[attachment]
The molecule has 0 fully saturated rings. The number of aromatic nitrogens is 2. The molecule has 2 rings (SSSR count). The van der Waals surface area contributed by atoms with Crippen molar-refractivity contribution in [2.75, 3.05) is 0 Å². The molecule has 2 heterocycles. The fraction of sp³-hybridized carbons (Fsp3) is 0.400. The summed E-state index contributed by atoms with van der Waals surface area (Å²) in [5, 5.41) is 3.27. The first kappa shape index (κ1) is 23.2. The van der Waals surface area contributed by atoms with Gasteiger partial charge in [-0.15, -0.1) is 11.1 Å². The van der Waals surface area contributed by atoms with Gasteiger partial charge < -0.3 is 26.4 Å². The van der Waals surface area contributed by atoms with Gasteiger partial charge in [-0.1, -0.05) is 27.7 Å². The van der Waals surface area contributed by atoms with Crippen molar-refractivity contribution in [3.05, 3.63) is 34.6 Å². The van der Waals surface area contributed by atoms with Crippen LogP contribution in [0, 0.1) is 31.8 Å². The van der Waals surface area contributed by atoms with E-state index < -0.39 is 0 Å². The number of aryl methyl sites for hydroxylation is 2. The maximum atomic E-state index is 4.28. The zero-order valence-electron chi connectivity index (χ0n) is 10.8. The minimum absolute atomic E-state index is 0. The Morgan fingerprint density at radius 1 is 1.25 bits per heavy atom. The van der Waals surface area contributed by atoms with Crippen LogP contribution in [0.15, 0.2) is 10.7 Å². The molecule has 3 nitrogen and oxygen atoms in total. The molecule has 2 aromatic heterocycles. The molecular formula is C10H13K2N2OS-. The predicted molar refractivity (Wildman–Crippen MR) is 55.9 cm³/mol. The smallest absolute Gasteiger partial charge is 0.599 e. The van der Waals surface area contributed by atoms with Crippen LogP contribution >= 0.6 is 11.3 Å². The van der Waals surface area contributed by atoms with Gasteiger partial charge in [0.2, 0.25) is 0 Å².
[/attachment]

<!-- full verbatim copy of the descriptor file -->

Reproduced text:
The molecule has 0 fully saturated rings. The number of aromatic nitrogens is 2. The molecule has 2 rings (SSSR count). The van der Waals surface area contributed by atoms with Crippen molar-refractivity contribution in [2.75, 3.05) is 0 Å². The molecule has 2 heterocycles. The fraction of sp³-hybridized carbons (Fsp3) is 0.400. The summed E-state index contributed by atoms with van der Waals surface area (Å²) in [5, 5.41) is 3.27. The first kappa shape index (κ1) is 23.2. The van der Waals surface area contributed by atoms with Gasteiger partial charge in [-0.15, -0.1) is 11.1 Å². The van der Waals surface area contributed by atoms with Gasteiger partial charge < -0.3 is 26.4 Å². The van der Waals surface area contributed by atoms with Gasteiger partial charge in [-0.1, -0.05) is 27.7 Å². The van der Waals surface area contributed by atoms with Crippen molar-refractivity contribution in [3.05, 3.63) is 34.6 Å². The van der Waals surface area contributed by atoms with Crippen LogP contribution in [0, 0.1) is 31.8 Å². The van der Waals surface area contributed by atoms with E-state index < -0.39 is 0 Å². The number of aryl methyl sites for hydroxylation is 2. The maximum atomic E-state index is 4.28. The zero-order valence-electron chi connectivity index (χ0n) is 10.8. The minimum absolute atomic E-state index is 0. The Morgan fingerprint density at radius 1 is 1.25 bits per heavy atom. The van der Waals surface area contributed by atoms with Crippen LogP contribution in [0.15, 0.2) is 10.7 Å². The molecule has 3 nitrogen and oxygen atoms in total. The molecule has 2 aromatic heterocycles. The molecular formula is C10H13K2N2OS-. The predicted molar refractivity (Wildman–Crippen MR) is 55.9 cm³/mol. The smallest absolute Gasteiger partial charge is 0.599 e. The van der Waals surface area contributed by atoms with Crippen LogP contribution >= 0.6 is 11.3 Å². The van der Waals surface area contributed by atoms with Gasteiger partial charge in [0.2, 0.25) is 0 Å².